The author does a good enough job with world creation (or alteration, given that it's a modern setting with fantasy elements added in) that it doesn't feel like X-Men with the numbers filled off. While most of the magic use does seem more like mutant powers than spell casting, there's enough to show that it is magic instead of "we don't know, it's magic, deal with it".

My problem with it is that I don't think the author thought everything all the way through on some elements. He establishes that a person's emotional state is tied to how they control their magic, with stronger emotions making magic more powerful and more difficult to control. So the best way to deal with an out of control teenager that's just gotten their powers is by sending in two helicopters full of heavily armed soldiers. Repeatedly thought the story, the author uses the phrase "skill over will" to illustrate that it's better to be precise and well trained in the use of one's magic than to be flashy and out of control. And then, instead of having the military sorcerers start off fights with enemy spellcasters by blocking their access to magic, they start off with summoning lightning and throwing fireballs. Combined with the fact that ninety five percent of the characters can be either classified as "jerk" or "spineless", and I can't see myself ever picking up the next book in this series.

posted by 10068023 on May 25, 2012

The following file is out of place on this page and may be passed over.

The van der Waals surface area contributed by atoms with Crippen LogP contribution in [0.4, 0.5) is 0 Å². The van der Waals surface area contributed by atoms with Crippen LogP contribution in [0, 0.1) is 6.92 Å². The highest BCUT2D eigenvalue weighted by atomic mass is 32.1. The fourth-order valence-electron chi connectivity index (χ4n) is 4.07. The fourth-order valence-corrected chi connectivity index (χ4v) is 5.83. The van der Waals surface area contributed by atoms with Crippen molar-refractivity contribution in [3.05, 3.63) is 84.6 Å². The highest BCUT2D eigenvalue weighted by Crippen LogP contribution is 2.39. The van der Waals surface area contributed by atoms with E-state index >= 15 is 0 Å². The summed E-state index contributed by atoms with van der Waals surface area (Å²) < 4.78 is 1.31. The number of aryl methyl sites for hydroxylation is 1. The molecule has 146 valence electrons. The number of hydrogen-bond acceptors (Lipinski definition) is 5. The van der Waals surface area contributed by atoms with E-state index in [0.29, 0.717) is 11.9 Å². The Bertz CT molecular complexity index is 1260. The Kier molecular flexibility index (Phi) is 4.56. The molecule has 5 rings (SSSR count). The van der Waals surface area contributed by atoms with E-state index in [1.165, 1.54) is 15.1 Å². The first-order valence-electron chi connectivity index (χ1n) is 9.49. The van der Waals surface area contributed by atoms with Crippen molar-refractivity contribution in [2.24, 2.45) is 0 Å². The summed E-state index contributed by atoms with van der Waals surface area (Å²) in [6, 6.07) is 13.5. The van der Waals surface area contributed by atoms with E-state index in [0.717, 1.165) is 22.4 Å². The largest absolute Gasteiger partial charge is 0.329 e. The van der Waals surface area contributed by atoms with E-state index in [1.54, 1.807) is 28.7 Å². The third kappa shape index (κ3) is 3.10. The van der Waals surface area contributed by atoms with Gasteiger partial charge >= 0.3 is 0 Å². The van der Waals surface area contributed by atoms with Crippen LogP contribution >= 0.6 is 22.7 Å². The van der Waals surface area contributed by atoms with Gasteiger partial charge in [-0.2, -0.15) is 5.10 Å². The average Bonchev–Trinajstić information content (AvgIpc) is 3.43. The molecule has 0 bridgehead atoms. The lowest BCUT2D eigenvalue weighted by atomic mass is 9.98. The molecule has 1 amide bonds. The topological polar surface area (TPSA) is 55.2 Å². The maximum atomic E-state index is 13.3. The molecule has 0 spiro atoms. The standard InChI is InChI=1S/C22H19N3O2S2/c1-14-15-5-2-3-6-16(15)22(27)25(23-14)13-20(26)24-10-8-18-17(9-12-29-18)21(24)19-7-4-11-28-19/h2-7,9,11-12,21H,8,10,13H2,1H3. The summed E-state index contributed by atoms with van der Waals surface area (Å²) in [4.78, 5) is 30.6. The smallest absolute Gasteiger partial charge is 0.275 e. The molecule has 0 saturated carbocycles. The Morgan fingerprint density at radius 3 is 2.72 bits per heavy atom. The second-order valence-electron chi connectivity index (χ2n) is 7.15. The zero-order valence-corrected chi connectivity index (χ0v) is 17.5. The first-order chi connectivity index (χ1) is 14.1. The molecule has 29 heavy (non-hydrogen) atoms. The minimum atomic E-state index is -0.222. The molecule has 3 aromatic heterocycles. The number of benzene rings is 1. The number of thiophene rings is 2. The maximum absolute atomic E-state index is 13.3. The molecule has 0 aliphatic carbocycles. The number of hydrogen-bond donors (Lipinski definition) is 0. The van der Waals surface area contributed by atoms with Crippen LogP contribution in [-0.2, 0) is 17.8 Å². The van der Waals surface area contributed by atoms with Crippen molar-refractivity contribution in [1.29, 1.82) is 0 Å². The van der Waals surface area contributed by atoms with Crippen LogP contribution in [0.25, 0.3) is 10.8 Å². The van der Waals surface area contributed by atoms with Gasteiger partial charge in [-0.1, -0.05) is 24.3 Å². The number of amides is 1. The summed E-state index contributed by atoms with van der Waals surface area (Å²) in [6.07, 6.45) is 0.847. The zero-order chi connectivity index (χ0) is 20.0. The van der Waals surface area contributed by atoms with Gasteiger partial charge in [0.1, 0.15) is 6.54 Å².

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  • Anonymous

    Posted May 25, 2012

    It's probably not a good sign when the (argueably) most evil character in the book is the one I'm cheering on.

    It's probably not a good sign when the (argueably) most evil character in the book is the one I'm cheering on.

    The author does a good enough job with world creation (or alteration, given that it's a modern setting with fantasy elements added in) that it doesn't feel like X-Men with the numbers filled off. While most of the magic use does seem more like mutant powers than spell casting, there's enough to show that it is magic instead of "we don't know, it's magic, deal with it".

    My problem with it is that I don't think the author thought everything all the way through on some elements. He establishes that a person's emotional state is tied to how they control their magic, with stronger emotions making magic more powerful and more difficult to control. So the best way to deal with an out of control teenager that's just gotten their powers is by sending in two helicopters full of heavily armed soldiers. Repeatedly thought the story, the author uses the phrase "skill over will" to illustrate that it's better to be precise and well trained in the use of one's magic than to be flashy and out of control. And then, instead of having the military sorcerers start off fights with enemy spellcasters by blocking their access to magic, they start off with summoning lightning and throwing fireballs. Combined with the fact that ninety five percent of the characters can be either classified as "jerk" or "spineless", and I can't see myself ever picking up the next book in this series.